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Home Guard
Reminiscences of Home Guard service by Mr Victor Brunt

Places > Biggleswade > Second World War > Home Guard

Many TV viewers must think that the 'Dads Army' comedy series was just a parody on the real wartime Home Guard but my experiences led me to view it as fairly near the mark!

In 1941/42 I had a strange training before service in the Royal Navy from March 1943 to June 1946. Having joined the local Sea Cadet unit to give me background training for my Royal Navy service, I combined this with taking part in the Home Guard to 'defend us against the might of the invading German Army' !

So I suppose I was the 'Private Pike' of the Home Guard platoon comprised mainly of those, like me, working during the day at the depot of the local electricity supplier, First Garden City Ltd. As local Electricity Service Manager, Captain Bill Woodall made a perfect 'Captain Mainwaring' of the TV series but his deputy was a little more difficult to compare with 'Sergeant Wilson'. Joe Surkitt, the jointers labourer at the local depot became Lieutenant Surkitt, the commanding officer's deputy at the end of his working day.

It was real fun to see Joe giving orders to Sergeant 'Pinky' Day who at work was a skilled underground cable jointer with Joe as his labourer! But I am sure they both got their own back when 'boss' of the other either during the day or off duty hours when their roles reversed. Most of the rest of this platoon worked at the electricity depot in Stratton Street near the railway bridge (now part of High Street). So we worked and 'fought' together both day and off duty. We assembled in the old cottage which was originally the 'Bay Horse' Public House, which was used as a store for electricity meters and cable boxes, or in the yard out the back. The cottage is shown on photo 99 in Vol 2 of 'Old Biggleswade' (see footnote)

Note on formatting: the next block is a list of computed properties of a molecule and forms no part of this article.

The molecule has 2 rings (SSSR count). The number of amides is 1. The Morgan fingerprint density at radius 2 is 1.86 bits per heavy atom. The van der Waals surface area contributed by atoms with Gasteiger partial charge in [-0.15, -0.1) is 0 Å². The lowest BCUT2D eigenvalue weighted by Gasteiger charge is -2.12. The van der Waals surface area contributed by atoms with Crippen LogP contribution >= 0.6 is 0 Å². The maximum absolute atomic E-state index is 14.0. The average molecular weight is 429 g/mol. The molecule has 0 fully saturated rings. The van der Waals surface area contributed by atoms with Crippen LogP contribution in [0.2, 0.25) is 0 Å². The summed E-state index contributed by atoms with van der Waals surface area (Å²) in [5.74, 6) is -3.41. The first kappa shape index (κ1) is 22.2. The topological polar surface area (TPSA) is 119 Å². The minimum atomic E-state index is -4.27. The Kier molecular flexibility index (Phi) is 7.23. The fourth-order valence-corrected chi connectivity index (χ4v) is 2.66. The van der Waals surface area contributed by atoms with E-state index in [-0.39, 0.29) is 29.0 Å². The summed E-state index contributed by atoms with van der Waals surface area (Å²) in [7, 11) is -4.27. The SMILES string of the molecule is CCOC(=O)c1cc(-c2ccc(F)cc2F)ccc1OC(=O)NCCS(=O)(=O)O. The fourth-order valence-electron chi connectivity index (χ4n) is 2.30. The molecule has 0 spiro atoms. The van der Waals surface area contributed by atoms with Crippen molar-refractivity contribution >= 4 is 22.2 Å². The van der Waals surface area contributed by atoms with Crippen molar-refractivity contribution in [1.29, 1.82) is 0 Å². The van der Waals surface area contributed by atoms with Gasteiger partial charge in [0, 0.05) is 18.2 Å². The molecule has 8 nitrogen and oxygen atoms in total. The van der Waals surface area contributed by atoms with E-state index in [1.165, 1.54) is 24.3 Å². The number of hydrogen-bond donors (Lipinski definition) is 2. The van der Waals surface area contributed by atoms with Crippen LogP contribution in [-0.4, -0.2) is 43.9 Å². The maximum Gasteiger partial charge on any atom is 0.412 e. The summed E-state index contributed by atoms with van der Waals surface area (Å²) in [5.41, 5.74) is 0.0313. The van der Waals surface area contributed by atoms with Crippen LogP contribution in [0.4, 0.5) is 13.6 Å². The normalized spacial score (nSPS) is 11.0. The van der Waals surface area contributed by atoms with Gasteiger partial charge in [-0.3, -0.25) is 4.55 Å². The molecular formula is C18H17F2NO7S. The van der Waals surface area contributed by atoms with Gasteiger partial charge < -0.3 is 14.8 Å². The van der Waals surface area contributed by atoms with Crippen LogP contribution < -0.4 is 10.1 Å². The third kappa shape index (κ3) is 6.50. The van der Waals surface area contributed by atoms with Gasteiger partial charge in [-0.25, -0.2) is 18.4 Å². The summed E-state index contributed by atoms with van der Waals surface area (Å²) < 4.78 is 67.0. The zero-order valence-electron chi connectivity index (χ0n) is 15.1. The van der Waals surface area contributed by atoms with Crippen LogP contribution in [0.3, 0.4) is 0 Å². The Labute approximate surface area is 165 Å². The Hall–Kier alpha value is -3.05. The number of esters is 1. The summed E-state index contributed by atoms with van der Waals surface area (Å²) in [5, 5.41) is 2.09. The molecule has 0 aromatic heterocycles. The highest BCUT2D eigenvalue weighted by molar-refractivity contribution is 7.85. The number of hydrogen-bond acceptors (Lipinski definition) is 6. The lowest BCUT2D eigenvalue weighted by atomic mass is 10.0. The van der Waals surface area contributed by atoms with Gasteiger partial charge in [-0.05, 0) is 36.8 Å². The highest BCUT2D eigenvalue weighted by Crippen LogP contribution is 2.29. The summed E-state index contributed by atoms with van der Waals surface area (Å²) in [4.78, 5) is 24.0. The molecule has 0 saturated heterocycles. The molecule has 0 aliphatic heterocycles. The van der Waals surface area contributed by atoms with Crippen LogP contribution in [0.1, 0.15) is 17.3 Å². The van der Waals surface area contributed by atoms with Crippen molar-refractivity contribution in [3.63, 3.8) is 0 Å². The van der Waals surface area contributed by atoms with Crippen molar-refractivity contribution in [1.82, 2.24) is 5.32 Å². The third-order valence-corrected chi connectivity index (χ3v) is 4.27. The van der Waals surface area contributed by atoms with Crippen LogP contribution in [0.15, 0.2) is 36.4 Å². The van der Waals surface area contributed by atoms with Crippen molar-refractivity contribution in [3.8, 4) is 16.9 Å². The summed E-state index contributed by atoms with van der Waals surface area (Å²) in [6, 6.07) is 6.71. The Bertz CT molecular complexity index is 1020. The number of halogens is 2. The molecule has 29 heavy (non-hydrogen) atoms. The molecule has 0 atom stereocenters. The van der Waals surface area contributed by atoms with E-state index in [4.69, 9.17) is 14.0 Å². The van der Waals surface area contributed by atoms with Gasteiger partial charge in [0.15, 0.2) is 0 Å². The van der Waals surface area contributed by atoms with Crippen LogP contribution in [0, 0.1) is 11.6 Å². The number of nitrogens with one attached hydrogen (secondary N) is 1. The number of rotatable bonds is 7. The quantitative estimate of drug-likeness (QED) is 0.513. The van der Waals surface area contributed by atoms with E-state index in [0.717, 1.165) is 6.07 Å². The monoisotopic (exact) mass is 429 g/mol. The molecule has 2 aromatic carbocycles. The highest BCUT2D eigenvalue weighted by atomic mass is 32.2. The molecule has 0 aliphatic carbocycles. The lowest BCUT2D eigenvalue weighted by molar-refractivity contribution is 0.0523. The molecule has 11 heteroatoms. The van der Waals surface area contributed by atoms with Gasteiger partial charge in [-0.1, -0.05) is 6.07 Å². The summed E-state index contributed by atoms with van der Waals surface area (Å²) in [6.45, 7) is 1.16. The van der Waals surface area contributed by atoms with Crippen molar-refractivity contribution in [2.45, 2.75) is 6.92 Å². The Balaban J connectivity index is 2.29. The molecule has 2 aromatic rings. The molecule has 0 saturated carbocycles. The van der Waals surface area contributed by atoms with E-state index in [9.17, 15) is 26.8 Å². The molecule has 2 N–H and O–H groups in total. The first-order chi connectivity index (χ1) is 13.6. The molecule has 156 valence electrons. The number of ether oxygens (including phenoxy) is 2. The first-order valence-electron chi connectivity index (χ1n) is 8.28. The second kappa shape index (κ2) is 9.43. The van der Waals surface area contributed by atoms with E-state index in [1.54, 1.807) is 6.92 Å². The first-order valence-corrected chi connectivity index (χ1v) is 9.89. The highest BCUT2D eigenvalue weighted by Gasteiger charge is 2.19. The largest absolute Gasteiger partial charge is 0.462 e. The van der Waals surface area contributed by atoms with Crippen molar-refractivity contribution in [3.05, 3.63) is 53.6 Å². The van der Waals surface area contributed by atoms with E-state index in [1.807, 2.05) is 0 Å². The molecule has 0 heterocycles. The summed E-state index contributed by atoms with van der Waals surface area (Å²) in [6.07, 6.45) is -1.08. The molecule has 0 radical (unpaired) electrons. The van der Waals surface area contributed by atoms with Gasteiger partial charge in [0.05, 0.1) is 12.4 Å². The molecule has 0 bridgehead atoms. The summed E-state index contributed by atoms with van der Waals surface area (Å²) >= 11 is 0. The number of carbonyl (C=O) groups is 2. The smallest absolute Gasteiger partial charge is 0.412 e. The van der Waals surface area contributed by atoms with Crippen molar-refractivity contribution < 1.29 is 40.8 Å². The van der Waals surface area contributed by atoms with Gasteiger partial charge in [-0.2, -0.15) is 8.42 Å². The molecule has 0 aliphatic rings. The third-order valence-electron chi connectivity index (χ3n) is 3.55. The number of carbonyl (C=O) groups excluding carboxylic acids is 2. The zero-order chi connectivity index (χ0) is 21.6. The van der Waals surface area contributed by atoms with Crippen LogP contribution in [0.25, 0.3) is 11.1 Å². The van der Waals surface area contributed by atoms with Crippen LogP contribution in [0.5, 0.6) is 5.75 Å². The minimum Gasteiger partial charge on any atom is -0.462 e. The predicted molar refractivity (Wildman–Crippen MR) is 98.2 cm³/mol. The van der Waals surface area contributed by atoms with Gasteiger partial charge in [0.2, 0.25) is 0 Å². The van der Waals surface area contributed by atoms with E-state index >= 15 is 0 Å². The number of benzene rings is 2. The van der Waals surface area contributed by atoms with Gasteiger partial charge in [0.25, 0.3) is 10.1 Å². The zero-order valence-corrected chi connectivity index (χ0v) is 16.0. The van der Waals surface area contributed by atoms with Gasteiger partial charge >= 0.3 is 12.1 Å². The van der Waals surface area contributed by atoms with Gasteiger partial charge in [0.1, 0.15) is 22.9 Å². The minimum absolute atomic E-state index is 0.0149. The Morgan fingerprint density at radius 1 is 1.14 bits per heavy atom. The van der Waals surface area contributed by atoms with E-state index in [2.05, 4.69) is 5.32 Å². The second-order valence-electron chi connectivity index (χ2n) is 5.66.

Yes, we started with all wooden rifles and no uniform but progressed to Home Guard battledress and First World War Lee Enfield rifles but dummy ammunition. What would have defended us if the balloon went up we never found out! Our other firepower was the Sten gun automatic, probably more lethal to those firing it than the enemy; I believe it was invented in Czechoslovakia. Also a 'spigot mortar', made mainly from a steel tube which projected missiles, which we first tried out at 'Hoppys Meadow', a pit in Dells Lane, later to become the car park for the Weatherly Oilgear factory and now is part of the 'Authors' new housing estate. We fired the mortar rounds from the pit bank on the Dells Lane side hopefully not to land on the London to Edinburgh railway line! It was fun intending to be deadly serious. I know that the pit next to the 'Spread Eagle' pub was used later a rifle range (see photos 67 & 68 in Vol 4 of 'Old Biggleswade' book and footnote)

Standing Guard